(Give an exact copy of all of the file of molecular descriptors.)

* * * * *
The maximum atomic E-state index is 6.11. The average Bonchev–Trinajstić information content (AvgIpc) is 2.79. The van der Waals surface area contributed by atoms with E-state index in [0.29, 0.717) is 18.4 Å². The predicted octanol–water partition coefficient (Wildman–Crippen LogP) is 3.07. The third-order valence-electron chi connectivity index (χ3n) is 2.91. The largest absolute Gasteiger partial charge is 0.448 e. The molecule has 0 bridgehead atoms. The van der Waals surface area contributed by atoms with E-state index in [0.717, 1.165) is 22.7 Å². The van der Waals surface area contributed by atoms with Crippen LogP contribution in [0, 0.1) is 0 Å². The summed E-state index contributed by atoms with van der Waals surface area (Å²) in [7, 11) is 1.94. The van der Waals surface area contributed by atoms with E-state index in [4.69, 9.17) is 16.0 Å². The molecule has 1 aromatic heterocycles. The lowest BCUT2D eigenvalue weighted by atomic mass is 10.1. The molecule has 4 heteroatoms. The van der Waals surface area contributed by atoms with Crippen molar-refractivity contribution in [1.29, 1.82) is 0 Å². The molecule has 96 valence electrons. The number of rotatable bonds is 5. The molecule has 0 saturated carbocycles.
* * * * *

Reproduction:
The maximum atomic E-state index is 6.11. The average Bonchev–Trinajstić information content (AvgIpc) is 2.79. The van der Waals surface area contributed by atoms with E-state index in [0.29, 0.717) is 18.4 Å². The predicted octanol–water partition coefficient (Wildman–Crippen LogP) is 3.07. The third-order valence-electron chi connectivity index (χ3n) is 2.91. The largest absolute Gasteiger partial charge is 0.448 e. The molecule has 0 bridgehead atoms. The van der Waals surface area contributed by atoms with E-state index in [0.717, 1.165) is 22.7 Å². The van der Waals surface area contributed by atoms with Crippen LogP contribution in [0, 0.1) is 0 Å². The summed E-state index contributed by atoms with van der Waals surface area (Å²) in [7, 11) is 1.94. The van der Waals surface area contributed by atoms with E-state index in [4.69, 9.17) is 16.0 Å². The molecule has 1 aromatic heterocycles. The lowest BCUT2D eigenvalue weighted by atomic mass is 10.1. The molecule has 4 heteroatoms. The van der Waals surface area contributed by atoms with Crippen molar-refractivity contribution in [1.29, 1.82) is 0 Å². The molecule has 96 valence electrons. The number of rotatable bonds is 5. The molecule has 0 saturated carbocycles.